This is not the image you want to send.

But seriously, this should be a cause for concern for kids and parents alike. We’ve long said that Google is your first resume and that HR professionals are using social media to assess potential candidates as well. Now we know it can also be the key or the barrier to higher education. From typos and grammatical errors to bigger errors in judgment (step away from that bong!), what you put out there will absolutely come back to haunt you. Check out our blog posts about your digital profile and its lasting legacy.

What do you think about recruiters using social media to select their students?  Tell us here or via Facebook or Twitter (@BestPublicist)

 

 

 

 

Should the Holiday be Renamed Non-Labor Day?

This Labor Day, there’s not much to celebrate. According to a recent piece on Business Insider, which compiled alarming stats from various sources, there was zero job growth in the past decade — the worst 10 years on record — and two million people have exhausted 99 weeks of unemployment benefits, while another four million will do so by the end of this year. What’s up, America? How is it that the job picture continues to get grimmer and grimmer?

As co-authors of Be Your Own Best Publicist: How to Use PR Techniques to Get Noticed, Hired and Rewarded at Work, we offer career advice to people at all levels through our book, as well as speaking engagements, coaching sessions and workshops, on how to land that dream job or client — or move up in your current position — by making yourself invaluable, unique and indispensable. But when the job market just keeps getting bleaker, how can you focus on the positive? How do you keep your confidence in tact when you’ve been pounding the pavement for months with no end in sight? How do you avoid letting the fear of losing business, staff or — worse — your job stand in the way of your success? In honor of Labor Day, here’s some hopeful advice and wishful thinking that the job market will rebound by this time next year:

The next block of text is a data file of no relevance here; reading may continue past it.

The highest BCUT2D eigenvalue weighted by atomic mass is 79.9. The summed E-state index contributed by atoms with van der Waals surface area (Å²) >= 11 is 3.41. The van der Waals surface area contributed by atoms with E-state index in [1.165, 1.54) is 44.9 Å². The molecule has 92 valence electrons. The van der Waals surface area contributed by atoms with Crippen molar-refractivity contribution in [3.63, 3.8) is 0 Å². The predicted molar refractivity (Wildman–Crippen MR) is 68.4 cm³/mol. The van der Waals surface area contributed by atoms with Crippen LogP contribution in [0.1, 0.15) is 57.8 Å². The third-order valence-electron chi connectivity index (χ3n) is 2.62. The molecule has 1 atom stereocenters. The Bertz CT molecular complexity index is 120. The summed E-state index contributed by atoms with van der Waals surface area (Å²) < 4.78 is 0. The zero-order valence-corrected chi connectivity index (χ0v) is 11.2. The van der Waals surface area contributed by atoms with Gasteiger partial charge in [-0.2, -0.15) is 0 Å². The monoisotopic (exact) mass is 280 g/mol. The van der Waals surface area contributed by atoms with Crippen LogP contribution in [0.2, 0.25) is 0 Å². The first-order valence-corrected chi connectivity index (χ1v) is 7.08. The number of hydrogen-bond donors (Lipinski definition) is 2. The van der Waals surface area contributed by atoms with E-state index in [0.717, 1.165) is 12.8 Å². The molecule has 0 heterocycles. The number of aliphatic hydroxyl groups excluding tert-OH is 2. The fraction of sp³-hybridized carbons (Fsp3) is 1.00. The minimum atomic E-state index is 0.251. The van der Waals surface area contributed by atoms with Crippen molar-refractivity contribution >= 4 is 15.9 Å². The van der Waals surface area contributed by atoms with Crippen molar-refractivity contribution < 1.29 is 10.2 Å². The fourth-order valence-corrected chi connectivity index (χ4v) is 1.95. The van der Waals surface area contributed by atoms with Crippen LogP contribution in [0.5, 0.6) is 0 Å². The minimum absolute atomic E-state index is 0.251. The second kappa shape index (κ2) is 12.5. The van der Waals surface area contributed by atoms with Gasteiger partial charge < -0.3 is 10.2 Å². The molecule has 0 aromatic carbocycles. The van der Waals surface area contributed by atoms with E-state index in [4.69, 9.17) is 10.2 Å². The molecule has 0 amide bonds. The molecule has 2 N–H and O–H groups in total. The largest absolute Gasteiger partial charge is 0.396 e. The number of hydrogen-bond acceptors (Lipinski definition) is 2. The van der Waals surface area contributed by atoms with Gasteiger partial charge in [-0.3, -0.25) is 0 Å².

1) It’s all in the spin: When you leave a job, lose a job, or can’t find one, think about yourself as self-employed versus unemployed. If you position yourself to the market as a freelancer or independent contractor, you’ll come across as more confident and likely more employable. Even better, rather than just collect unemployment and send out resumes, try to pitch yourself for freelance work — many companies who have had to cut full-time staff must now rely on less expensive outside contractors whose benefits and insurance they don’t have to cover.

2) Demonstrate value: Okay, so we thought we would never experience what we went through in 2009, with budget and job cuts across the board, but unfortunately we’re dealing with a potential double-dip recession. However, if you still have your job, be thankful and, what’s more, make sure you’re showing value to your company so that when they do have to evaluate headcount and performance, you’ll be the one they simply can’t do without.

3) Stay on the circuit: If you’ve been out of work for a while, don’t give up and sit at home wallowing. Even if you are happily employed, you must continue to connect with as many people as possible.  In fact, studies show that 80 percent of senior level jobs are filled with personal connections, so keep in mind that the bigger your circle, the more job leads you’ll get. Go to networking events, schedule informational interviews with folks in your industry, book coffee dates with anyone you think can help you and connect with people on Facebook, LinkedIn and Twitter.